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by Wendy V. Ash

It’s that moment when I hold a blue object in front of the class and ask “Does anybody know how to say this color en Español?”. I wait, listen carefully and often I will hear it.

“Azzzzzzzzul”

There it is. The rookie mistake and proof that Spanish has not been taught as it should have been.

Everybody who is a Spanish speaker knows that the “z” in Spanish is pronounced as an “s”. In my case, having been raised to speak castellano, you will catch me pronouncing the “z” as a “th”. However, it is never pronounced as “zzzzz”.

When a child has been taught Spanish, this phenomenon occurs for two reasons. One is that children are being taught to read and write Spanish before speaking it. In this case, they will take their rules of pronunciation for English, and apply it to Spanish. The second reason is when well-meaning, English-speaking teachers will fold Spanish into their curriculum without knowing how to properly pronounce it. In both cases, once children become accustomed to these types of pronunciation, it is a difficult habit to break.

I remember when I first spoke Spanish and then I tried to write it. I remember it well, because now I see my six year old daughter doing it with her notes she writes to me. I will see “Te qyedo” (I love you) when its proper spelling is “Te quiero“. I do not immediately point out that it is spelled incorrectly, in fact, I take joy in that she is spelling it phonetically and enjoys Spanish enough to write me love notes in the language. She will learn as she continues to read Spanish books how these words are spelled since a large portion of grammar is acquired from reading.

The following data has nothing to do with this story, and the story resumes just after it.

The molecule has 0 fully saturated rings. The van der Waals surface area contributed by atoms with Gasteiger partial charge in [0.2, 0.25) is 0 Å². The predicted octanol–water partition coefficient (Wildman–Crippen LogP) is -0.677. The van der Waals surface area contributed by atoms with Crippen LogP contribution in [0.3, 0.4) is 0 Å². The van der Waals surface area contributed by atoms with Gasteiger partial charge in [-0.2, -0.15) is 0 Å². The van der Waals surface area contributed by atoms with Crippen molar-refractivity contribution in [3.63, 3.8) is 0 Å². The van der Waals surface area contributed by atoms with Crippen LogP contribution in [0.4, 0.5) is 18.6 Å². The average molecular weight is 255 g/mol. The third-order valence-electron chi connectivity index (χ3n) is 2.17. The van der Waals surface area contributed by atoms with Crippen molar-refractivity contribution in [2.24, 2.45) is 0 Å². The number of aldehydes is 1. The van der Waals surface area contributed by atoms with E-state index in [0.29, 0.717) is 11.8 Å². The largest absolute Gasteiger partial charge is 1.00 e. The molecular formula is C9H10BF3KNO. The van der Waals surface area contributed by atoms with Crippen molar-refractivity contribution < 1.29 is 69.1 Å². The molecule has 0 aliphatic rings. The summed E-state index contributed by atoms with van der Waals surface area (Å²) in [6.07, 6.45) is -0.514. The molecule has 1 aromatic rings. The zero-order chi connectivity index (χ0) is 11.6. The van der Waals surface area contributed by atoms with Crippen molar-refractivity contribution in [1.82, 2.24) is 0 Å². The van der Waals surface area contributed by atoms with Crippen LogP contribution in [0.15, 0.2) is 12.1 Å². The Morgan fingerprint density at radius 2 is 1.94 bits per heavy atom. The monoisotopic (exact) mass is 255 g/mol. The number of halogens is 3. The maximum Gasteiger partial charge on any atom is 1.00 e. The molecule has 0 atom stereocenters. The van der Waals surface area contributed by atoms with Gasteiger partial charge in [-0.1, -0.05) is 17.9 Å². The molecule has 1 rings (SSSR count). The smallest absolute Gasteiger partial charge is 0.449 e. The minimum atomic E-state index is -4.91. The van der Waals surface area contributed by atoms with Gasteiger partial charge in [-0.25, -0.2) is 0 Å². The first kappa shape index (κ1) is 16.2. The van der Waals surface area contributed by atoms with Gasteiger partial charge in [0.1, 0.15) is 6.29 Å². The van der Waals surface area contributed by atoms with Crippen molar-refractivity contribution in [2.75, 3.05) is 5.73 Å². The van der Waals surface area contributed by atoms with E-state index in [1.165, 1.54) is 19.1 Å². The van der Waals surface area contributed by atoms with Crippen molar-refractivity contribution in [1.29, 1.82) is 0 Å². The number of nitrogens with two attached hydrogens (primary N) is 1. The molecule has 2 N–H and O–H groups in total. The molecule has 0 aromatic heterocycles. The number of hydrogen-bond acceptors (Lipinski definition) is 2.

I had initially thought that this path of learning was exclusive to my daughter from having me as her mother. However, a boy in one of my classes, who comes from an English-speaking home and who is younger than my daughter, hit a home run with this:

LiamPic

What is astounding is that although these words were vocalized in class and the class is encouraged to repeat it, he took the initiative to try to sound out the words of the body parts and write them. This is how we learned our first language, and this is how we must learn our second language if we want to succeed.

I try to teach our children that if they learn to speak first and acquire native pronunciation, they will be batting a thousand later in their Spanish education. There will be so much time later for them to learn to spell and conjugate. For now, let’s teach them to speak for the love of the game.

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